Posts Tagged ‘media’

General Media Update

Today’s been rough, Squiders, so for the sake of my poor brain, I’m going to keep this simple and go through some of the speculative fiction stuff I’ve been consuming lately.

1) Forever
Forever is a crime procedural/supernatural show on ABC. I started watching it because a friend is obsessed, and I’m glad I did. I did binge the whole season (the finale is on next Tuesday) in about a week in a half, but I really like it. I like all the characters, I like the way they’ve twisted the crime procedural and supernatural plots together (especially since so many shows keep them separate, for some reason. Why mix genres if you’re not actually going to mix genres?), I like the writing. It’s one of the best scripted shows I’ve seen recently, and the cast is brilliant and I love them all. Unfortunately, the show is in a dead time slot and ABC has done a crap job advertising it, so it seems like a lot of people have missed it. But I highly recommend it, and I also recommend starting from the beginning so you can watch the story unfold.

2) The Queen of the Tearling
The Queen of the Tearling is a fantasy (???) novel that came out last year by Erika Johansen. My BIL recommended it to me at Christmas, and I finally got around to reading it (well, my library got a physical copy for me to check out). I enjoyed it quite a bit. It’s very much a set-up novel, but there’s enough hints of stuff happening in the background to keep you interested and reading. I’m very much intrigued about the world-building. The setting and the plot are very much fantasy, but there are hints that it might be science fiction, or possibly alternative history. And I admit that it annoys me that I can’t tell, but I did enjoy the book enough that I will pick up the next one when it comes out.

3) Welcome to Night Vale
I was all caught up on Night Vale as of last October or so, and then I stopped listening. Not sure why–easily distracted, partially, and I think it may have been because they had a really interesting story arc going for several episodes, leading up to the 50th episode, and then, afterwards, they went back to their normal format, and I found it kind of a letdown. But I’ve started listening again (picking up where I left off), and either because there’s some distance between me and that story arc, or because they’re dangling the occasional tie to past events, I’m enjoying it again. Give me a week or two and I should be caught up to present day.

How about you, Squiders? Anything interesting you’ve read/seen/listened to lately? Any comments of anything I’ve read/seen/listened to?

The Potential of Things

I was out with my writing group tonight, and after the official discussion was over we were chatting about things, and the conversation somehow turned to M. Night Shyamalan. And there were, of course, the haters, but I actually really like him, and I’ll tell you why.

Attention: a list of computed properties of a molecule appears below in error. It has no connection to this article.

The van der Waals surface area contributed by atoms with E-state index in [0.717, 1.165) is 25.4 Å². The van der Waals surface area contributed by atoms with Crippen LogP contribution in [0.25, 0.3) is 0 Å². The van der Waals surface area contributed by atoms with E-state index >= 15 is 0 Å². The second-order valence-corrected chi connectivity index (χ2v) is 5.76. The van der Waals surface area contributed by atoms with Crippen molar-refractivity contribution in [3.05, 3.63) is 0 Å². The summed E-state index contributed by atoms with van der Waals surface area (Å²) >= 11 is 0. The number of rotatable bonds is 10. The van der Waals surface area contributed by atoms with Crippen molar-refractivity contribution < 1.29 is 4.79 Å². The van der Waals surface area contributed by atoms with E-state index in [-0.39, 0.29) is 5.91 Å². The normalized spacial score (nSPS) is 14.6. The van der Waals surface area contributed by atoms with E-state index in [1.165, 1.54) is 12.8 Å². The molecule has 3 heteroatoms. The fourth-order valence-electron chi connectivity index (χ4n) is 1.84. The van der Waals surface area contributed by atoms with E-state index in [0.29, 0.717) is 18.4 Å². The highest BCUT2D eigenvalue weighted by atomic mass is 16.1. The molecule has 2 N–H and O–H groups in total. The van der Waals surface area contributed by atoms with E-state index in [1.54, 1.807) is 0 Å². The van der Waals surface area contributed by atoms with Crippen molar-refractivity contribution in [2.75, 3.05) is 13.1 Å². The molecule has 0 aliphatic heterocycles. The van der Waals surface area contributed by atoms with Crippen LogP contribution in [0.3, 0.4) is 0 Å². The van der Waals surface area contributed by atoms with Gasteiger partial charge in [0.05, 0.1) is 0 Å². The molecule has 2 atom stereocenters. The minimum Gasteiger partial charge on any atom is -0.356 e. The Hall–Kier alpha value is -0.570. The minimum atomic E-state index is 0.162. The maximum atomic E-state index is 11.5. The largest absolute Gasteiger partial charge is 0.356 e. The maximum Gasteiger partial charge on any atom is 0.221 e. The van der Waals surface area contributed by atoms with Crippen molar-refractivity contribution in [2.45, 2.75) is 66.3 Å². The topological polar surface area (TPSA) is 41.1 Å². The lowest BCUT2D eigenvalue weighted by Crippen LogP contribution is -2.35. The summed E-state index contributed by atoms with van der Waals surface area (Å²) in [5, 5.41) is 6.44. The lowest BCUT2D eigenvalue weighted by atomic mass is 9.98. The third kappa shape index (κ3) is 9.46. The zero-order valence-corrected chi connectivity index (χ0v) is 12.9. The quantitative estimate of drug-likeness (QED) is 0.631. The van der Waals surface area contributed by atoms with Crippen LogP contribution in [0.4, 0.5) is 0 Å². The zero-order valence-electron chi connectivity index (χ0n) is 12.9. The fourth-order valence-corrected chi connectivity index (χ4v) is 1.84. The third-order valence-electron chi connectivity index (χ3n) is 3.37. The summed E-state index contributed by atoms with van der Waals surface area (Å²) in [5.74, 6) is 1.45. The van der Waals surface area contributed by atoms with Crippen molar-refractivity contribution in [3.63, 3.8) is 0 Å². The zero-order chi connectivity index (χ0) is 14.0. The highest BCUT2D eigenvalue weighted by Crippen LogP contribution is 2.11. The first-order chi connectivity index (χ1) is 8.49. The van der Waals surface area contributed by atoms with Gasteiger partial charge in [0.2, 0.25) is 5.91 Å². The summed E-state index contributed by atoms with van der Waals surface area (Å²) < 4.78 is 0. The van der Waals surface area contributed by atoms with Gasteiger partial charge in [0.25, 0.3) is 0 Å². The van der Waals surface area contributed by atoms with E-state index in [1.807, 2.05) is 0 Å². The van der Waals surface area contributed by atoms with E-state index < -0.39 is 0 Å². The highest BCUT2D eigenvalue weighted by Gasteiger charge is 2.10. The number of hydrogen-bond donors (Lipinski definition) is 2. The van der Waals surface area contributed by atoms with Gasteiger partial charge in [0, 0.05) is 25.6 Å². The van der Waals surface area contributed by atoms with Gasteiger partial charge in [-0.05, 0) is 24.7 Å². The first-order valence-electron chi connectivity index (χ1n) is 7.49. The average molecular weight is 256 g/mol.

Sometimes the potential of something appeals to me so much that I adore something, even if there are a lot of issues with it. If a world or a plot point or an idea is strong enough, it can carry an entire book/movie/media of your choice for me. Like with Maria V. Snyder’s Study trilogy. Or Labyrinth.

Yes, that Labyrinth. It’s my favorite movie, but around all the movie’s good points, it misses a major opportunity in the whole Sarah/Jareth department. It uses the whole “the goblin king had fallen in love with the girl” as a plot point at the beginning, barely touches on it at the end, and ignores it in between. And there’s such potential in that relationship. Even when I first saw it as a teenager, I couldn’t understand why it was a plot point if they didn’t do anything with it. I even sought out the novelization in the hopes that it did something with the whole thing, but alas. (The novelization is not very good in general.)

(Also, as an adult, I realize that the reason was probably because a grown man and a teenage girl are a creepy combination, but why go there in the first place, then? Couldn’t the goblin king have taken the baby for another reason?)

The same thing goes for most of M. Night Shyamalan’s movies. Poor guy certainly didn’t benefit from Sixth Sense being such a game-changer. It’s impossible to live up to that hype, and no matter what he does, he’s never going to be able to surprise everyone the way he did the first time. That doesn’t mean that the other movies are bad. Personally, I love Lady in the Water, which such a perfect example of a dark fairy tale, and uses fictional mythology and folklore. It’s worth it for the mythology alone. (But then, I do love my mythology.)

As a teenager, I read a ton of Star Trek books. If you’re familiar with the Trek books, especially the Original Series ones, you know that they’re all over the place. There was no regulations on them at all. One of my favorites is called Black Fire, which even back then I could tell had horrendous writing, but the storyline was so awesome that I eventually also read the book in Spanish. (I was in a bookstore in Spain. They had the book, of all books. How could I resist? I also bought El Hobbit and Donde esta Wally?)

Maybe it’s just because I’m a creative type myself, but the potential is more important. If I can think about things, if I can map out story extensions or alternate endings, then that appeals to me much more than something that’s so complete that there’s nothing more to be done.

What do you think, Squiders? Do you love anything that most people write off? Is it more important to you to have a polished, perfect product, or something that stimulates you in other ways?